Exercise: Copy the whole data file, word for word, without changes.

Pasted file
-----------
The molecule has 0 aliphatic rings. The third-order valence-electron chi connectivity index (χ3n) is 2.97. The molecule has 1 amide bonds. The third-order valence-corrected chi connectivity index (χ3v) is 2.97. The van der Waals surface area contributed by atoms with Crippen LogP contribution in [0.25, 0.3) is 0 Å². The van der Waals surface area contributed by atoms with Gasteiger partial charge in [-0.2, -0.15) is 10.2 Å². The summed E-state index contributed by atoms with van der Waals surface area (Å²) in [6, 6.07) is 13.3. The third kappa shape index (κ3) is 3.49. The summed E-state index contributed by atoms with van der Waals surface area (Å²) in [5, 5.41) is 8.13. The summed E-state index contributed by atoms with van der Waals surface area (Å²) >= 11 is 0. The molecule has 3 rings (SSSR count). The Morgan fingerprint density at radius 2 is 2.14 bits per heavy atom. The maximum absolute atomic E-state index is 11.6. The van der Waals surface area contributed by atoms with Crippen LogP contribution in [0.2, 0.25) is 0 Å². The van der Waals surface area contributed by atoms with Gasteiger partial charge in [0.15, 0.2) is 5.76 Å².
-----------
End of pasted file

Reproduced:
The molecule has 0 aliphatic rings. The third-order valence-electron chi connectivity index (χ3n) is 2.97. The molecule has 1 amide bonds. The third-order valence-corrected chi connectivity index (χ3v) is 2.97. The van der Waals surface area contributed by atoms with Crippen LogP contribution in [0.25, 0.3) is 0 Å². The van der Waals surface area contributed by atoms with Gasteiger partial charge in [-0.2, -0.15) is 10.2 Å². The summed E-state index contributed by atoms with van der Waals surface area (Å²) in [6, 6.07) is 13.3. The third kappa shape index (κ3) is 3.49. The summed E-state index contributed by atoms with van der Waals surface area (Å²) in [5, 5.41) is 8.13. The summed E-state index contributed by atoms with van der Waals surface area (Å²) >= 11 is 0. The molecule has 3 rings (SSSR count). The Morgan fingerprint density at radius 2 is 2.14 bits per heavy atom. The maximum absolute atomic E-state index is 11.6. The van der Waals surface area contributed by atoms with Crippen LogP contribution in [0.2, 0.25) is 0 Å². The van der Waals surface area contributed by atoms with Gasteiger partial charge in [0.15, 0.2) is 5.76 Å².